North’s Scud-ER can reach U.S. base in Japan

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North’s Scud-ER can reach U.S. base in Japan

North Korea can now hit the U.S. naval base in Yokosuka, Japan, with its short-range Scud missiles, multiple sources in the South Korean military exclusively told the JoongAng Ilbo.

The revelation comes as South Korean intelligence has determined that Pyongyang’s extended-range missile, or Scud-ER, also known as the Hwasong-7, can travel more than 1,000 kilometers (620 miles), long enough to cover not only the Korean Peninsula but also U.S. military installations in Japan.

“North Korea imported the Soviet-made Scud-B missiles in the early 1980s through Egypt and has been constantly working to upgrade their specifications,” a senior military official said on the condition of anonymity.

“We previously assumed the Scud-ER, a modified version of the Scud-C, could fly about 700 kilometers. But our joint assessment with U.S. intelligence indicates that it can fly more than 1,000 kilometers.”

If the latest assessment of the Scud-ER is accurate, Pyongyang can add the short-range Scud-ER to a list of missiles it can launch to hit U.S. military bases stationed in Japan to prevent their deployment to South Korea in the event of conflict.

If launched from a frontline unit in the North’s Kangwon Province on a mobile launching pad, the Scud-ER can hit the U.S. naval base in Yokosuka, which assumed a vital role in maintaining the U.S. Navy Seventh Fleet during the 1950-53 Korean War and can serve as a springboard to dispatch U.S. forces, including a nuclear-powered aircraft carrier, to the peninsula in time of war.

Japan already stated that Scud-ERs have a 1,000-kilomter range in a 2015 white paper. Another official noted that Tokyo might increase its estimated range for the Scud-ER range in this year’s white paper.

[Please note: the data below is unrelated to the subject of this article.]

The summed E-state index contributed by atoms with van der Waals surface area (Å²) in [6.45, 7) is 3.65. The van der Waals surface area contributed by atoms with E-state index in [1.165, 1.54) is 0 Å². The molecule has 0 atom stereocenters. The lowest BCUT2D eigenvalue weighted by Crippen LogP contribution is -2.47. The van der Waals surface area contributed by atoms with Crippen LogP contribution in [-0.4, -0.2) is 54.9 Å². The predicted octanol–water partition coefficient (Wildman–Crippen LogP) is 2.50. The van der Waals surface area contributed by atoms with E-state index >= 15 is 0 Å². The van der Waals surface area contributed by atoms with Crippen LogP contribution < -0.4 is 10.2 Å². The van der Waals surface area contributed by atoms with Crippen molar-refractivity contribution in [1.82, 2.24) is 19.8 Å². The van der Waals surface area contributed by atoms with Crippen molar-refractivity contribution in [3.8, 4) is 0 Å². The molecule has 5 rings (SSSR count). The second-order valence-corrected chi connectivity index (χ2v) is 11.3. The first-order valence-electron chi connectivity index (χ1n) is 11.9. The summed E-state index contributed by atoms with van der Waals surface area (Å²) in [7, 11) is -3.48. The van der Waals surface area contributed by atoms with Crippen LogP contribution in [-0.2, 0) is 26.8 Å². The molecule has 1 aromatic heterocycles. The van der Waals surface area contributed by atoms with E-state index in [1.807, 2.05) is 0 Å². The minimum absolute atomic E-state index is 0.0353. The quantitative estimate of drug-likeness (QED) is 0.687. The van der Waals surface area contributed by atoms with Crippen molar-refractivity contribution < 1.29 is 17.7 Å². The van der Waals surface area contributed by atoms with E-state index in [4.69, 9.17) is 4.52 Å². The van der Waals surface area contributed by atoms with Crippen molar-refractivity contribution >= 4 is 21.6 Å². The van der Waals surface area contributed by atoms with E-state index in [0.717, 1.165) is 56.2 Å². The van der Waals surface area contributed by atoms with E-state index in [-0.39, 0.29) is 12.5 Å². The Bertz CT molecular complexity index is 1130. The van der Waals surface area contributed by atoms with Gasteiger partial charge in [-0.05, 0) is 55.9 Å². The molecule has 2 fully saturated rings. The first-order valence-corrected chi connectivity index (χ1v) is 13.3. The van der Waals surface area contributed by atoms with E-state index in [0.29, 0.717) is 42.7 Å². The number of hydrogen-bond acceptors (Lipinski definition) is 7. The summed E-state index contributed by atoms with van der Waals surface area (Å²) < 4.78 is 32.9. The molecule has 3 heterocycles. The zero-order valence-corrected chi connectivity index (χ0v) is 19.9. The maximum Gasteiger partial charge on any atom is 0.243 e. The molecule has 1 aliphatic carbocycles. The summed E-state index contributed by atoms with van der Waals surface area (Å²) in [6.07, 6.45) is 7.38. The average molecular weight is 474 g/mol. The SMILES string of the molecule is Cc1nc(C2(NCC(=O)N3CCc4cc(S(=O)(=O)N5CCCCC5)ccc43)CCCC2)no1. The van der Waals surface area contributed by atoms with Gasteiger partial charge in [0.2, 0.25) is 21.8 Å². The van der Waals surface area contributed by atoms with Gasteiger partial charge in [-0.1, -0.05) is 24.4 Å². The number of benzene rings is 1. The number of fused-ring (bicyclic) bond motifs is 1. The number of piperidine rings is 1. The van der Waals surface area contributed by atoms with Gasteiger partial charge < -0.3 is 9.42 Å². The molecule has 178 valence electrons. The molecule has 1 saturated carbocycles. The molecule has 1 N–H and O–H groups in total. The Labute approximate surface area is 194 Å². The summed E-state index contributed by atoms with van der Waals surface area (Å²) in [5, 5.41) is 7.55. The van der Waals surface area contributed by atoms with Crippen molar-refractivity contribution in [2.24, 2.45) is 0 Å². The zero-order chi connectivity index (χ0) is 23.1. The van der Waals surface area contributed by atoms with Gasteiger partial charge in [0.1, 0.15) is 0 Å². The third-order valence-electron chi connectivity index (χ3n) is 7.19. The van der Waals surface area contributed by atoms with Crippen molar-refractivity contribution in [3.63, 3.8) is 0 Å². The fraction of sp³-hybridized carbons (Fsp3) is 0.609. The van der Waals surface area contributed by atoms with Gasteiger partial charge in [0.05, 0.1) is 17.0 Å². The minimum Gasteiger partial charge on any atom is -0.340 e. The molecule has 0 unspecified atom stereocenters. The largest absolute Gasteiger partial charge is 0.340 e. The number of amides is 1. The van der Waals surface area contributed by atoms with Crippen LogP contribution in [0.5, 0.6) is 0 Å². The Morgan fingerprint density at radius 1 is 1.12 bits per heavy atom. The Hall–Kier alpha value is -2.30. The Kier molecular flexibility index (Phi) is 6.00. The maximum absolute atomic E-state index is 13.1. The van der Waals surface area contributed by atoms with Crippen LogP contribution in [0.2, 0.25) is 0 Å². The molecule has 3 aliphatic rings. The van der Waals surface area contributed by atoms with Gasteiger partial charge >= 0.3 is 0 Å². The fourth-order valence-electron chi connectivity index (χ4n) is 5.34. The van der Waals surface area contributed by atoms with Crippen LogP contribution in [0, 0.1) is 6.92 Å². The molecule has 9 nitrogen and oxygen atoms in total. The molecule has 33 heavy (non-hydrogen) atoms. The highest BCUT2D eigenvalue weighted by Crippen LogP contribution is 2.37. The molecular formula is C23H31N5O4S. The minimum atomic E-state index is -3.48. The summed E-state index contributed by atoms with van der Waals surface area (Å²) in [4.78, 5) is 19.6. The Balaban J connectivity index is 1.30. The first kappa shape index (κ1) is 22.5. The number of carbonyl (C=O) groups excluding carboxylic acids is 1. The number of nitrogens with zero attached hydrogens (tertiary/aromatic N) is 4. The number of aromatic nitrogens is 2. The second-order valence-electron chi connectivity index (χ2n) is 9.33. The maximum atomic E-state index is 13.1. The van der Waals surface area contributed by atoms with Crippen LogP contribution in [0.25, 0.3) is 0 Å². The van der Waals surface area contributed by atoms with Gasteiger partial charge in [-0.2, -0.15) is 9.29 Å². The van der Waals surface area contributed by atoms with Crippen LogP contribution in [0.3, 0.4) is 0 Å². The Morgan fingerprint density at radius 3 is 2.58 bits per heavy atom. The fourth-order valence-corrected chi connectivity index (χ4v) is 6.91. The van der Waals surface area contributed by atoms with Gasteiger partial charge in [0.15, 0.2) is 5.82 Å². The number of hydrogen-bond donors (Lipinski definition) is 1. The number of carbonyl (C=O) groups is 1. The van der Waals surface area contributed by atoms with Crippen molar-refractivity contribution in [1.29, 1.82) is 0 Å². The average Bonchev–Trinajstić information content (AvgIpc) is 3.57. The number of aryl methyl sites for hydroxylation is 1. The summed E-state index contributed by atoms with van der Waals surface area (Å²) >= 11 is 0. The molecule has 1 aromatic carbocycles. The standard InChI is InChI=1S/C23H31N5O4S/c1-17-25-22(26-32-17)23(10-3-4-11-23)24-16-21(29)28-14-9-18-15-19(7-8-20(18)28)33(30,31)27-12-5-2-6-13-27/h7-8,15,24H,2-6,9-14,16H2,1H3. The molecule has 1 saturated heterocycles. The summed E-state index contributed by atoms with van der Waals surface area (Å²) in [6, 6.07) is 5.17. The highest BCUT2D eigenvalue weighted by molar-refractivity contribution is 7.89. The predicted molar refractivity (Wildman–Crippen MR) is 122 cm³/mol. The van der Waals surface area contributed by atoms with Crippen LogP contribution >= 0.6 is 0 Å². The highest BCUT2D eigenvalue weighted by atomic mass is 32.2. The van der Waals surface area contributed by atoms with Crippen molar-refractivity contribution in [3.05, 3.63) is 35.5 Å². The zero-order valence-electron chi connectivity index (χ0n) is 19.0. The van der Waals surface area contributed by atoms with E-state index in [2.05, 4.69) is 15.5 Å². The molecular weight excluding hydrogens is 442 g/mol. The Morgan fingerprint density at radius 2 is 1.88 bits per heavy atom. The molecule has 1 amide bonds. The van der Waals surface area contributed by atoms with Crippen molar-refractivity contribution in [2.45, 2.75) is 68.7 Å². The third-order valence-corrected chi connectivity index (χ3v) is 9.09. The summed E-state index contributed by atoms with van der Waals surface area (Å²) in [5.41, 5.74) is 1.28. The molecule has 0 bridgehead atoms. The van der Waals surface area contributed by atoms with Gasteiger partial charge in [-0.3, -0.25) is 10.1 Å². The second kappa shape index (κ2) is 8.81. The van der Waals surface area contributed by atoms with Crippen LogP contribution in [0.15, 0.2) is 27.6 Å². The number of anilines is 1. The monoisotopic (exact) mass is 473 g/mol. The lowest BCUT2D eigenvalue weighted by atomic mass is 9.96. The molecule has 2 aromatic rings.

The prospect of Pyongyang having Scud-ERs with which to strike Japan, in addition to its Rodong missiles, is yet another headache for allies in the region that could force them to alter their perspective of the missile defense system.

“Among the various missiles North Korea has, Scuds are the most common,” said Shin In-kyun, head of the defense think tank Korea Defense Network. “It has over 600 Scuds.”

He said Pyongyang’s ability to hit Japan with Scuds will force Japan and the United States to “completely change their missile defense strategy” as it means the North has “an enormous number of missiles that can target Yokosuka other than the Rodong missile, which has a 1,300-kilometer range.”

North Korea is also thought to have been accelerating its efforts to miniaturize nuclear warheads so that it can mount them on top of Scud missiles, another official said.

“North Korea is consistently carrying out Scud launches that explode in midair in its pursuit of nuclear warhead miniaturization,” said the official, who asked not to be named.

If this is true, it indicates that Pyongyang is pursuing a missile system that can hit South Korea and Japan with nuclear-armed short-range Scuds.

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